The World Health Organization (WHO) has said that vaccines alone will not guarantee an end to the Coronavirus disease (COVID-19) pandemic.
TheNewsGuru.com (TNG) reports Director-General (DG) of the WHO, Tedros Adhanom Ghebreyesus made this known on Monday.
“Since the beginning of the COVID-19 pandemic, we knew that a vaccine would be essential for bringing the pandemic under control. But it’s important to emphasise that a vaccine will complement the other tools we have, not replace them.
“Initial supply of COVID-19 vaccines will be limited, so health workers, older people and other at-risk populations will be prioritised. That will hopefully reduce the number of deaths and enable health systems to cope, but the virus will still have a lot room to move.
“A vaccine on its own will not end the COVID619 pandemic. We will still need to continue surveillance; testing, isolating anr caring for cases; tracing and quarantining contacts; engaging communities and encouraging individuals to be careful,” the WHO DG stated.
TNG reports Tedros is making these statements as another U.S. firm announced a new COVID-19 vaccine with 94.5% effectiveness.
American biotechnology company, Moderna, announced on Monday that its COVID-19 vaccine could be up to 94.5 per cent effective.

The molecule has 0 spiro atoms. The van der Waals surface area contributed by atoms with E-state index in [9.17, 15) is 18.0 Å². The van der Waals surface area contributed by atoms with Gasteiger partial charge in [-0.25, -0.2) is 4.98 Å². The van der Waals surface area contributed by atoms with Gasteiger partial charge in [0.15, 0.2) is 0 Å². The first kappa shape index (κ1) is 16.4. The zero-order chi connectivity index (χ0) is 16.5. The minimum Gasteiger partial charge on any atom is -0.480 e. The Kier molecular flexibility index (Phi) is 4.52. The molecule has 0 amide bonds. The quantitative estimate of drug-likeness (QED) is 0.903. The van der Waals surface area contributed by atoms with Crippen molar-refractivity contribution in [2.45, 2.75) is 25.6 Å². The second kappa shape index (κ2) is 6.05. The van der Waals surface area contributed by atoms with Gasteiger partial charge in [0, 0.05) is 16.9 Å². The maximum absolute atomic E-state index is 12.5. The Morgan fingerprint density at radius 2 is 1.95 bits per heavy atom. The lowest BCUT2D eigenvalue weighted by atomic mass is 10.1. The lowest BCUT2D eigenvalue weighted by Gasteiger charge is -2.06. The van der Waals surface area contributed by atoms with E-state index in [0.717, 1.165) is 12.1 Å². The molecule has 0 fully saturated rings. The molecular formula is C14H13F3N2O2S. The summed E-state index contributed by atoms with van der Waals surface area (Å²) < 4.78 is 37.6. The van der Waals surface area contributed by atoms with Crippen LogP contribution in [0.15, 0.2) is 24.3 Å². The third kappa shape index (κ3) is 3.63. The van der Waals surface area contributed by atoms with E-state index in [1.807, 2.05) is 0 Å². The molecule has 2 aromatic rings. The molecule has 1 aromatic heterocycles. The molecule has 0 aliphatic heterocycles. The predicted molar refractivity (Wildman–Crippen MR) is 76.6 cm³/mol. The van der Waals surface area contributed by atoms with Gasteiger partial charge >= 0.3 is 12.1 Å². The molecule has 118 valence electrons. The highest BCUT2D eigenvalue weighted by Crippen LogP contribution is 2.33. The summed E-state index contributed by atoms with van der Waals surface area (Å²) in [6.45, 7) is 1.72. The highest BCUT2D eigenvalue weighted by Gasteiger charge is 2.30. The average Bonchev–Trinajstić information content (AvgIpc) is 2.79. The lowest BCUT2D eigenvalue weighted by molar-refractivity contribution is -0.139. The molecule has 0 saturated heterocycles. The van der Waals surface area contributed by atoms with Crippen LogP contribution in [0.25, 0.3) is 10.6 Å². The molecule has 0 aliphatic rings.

The news came a week after U.S. drug maker, Pfizer, announced the development of a vaccine with 90 per cent effectiveness.
In a statement, Moderna said that after its Phase 3 trial, the vaccine met statistical criteria with an efficacy rate of 94.5 per cent.
However, experts are warning that the numbers are not conclusive, as both estimates could increase or decrease as trials continue.
The company requires the approval of the Food and Drug Administration (FDA) to roll out the vaccine for mass immunisation.
Moderna said it would ask the FDA for emergency use authorisation (EUA) on a small group of higher-risk individuals.
It stated that the application, to be made in the coming weeks, would include at least two months of safety data after the last injection in half the volunteers.
The company added that the FDA application would include the “final analysis” of 151 cases of COVID-19 in its trial, rather than just the initial 95 cases.
This puts it on track along with Pfizer for possible limited authorisation by the FDA as soon as December.
Moderna is expected to have 20 million doses to go along with Pfizer’s 50 million for global distribution before more can be made in 2021, according to ABC News.